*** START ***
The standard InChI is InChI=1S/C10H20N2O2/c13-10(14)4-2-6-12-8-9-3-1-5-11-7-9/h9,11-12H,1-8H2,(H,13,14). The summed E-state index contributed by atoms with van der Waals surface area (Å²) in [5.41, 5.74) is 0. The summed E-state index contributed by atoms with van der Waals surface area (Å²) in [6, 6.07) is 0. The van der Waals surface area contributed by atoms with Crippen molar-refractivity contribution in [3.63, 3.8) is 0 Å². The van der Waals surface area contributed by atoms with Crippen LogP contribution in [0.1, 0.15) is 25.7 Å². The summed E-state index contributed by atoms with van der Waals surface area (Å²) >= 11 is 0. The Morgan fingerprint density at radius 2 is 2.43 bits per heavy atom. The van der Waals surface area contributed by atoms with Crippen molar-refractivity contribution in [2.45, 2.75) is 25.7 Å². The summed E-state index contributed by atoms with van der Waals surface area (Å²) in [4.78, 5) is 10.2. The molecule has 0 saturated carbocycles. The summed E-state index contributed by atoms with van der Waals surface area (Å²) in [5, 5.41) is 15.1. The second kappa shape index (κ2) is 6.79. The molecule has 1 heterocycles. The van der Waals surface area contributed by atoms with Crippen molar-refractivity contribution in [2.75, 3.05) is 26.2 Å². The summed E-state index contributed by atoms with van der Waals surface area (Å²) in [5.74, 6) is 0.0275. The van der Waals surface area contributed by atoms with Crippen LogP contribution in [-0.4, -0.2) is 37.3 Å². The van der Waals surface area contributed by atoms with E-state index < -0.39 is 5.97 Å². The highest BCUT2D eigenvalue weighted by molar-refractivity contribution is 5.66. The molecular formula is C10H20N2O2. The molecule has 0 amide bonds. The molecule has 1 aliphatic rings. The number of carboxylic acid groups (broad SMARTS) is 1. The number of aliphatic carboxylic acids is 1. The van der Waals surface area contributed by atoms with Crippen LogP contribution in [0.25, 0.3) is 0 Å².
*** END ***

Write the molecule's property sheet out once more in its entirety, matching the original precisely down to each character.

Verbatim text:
The standard InChI is InChI=1S/C10H20N2O2/c13-10(14)4-2-6-12-8-9-3-1-5-11-7-9/h9,11-12H,1-8H2,(H,13,14). The summed E-state index contributed by atoms with van der Waals surface area (Å²) in [5.41, 5.74) is 0. The summed E-state index contributed by atoms with van der Waals surface area (Å²) in [6, 6.07) is 0. The van der Waals surface area contributed by atoms with Crippen molar-refractivity contribution in [3.63, 3.8) is 0 Å². The van der Waals surface area contributed by atoms with Crippen LogP contribution in [0.1, 0.15) is 25.7 Å². The summed E-state index contributed by atoms with van der Waals surface area (Å²) >= 11 is 0. The Morgan fingerprint density at radius 2 is 2.43 bits per heavy atom. The van der Waals surface area contributed by atoms with Crippen molar-refractivity contribution in [2.45, 2.75) is 25.7 Å². The summed E-state index contributed by atoms with van der Waals surface area (Å²) in [4.78, 5) is 10.2. The molecule has 0 saturated carbocycles. The summed E-state index contributed by atoms with van der Waals surface area (Å²) in [5, 5.41) is 15.1. The second kappa shape index (κ2) is 6.79. The molecule has 1 heterocycles. The van der Waals surface area contributed by atoms with Crippen molar-refractivity contribution in [2.75, 3.05) is 26.2 Å². The summed E-state index contributed by atoms with van der Waals surface area (Å²) in [5.74, 6) is 0.0275. The van der Waals surface area contributed by atoms with Crippen LogP contribution in [-0.4, -0.2) is 37.3 Å². The van der Waals surface area contributed by atoms with E-state index < -0.39 is 5.97 Å². The highest BCUT2D eigenvalue weighted by molar-refractivity contribution is 5.66. The molecular formula is C10H20N2O2. The molecule has 0 amide bonds. The molecule has 1 aliphatic rings. The number of carboxylic acid groups (broad SMARTS) is 1. The number of aliphatic carboxylic acids is 1. The van der Waals surface area contributed by atoms with Crippen LogP contribution in [0.25, 0.3) is 0 Å².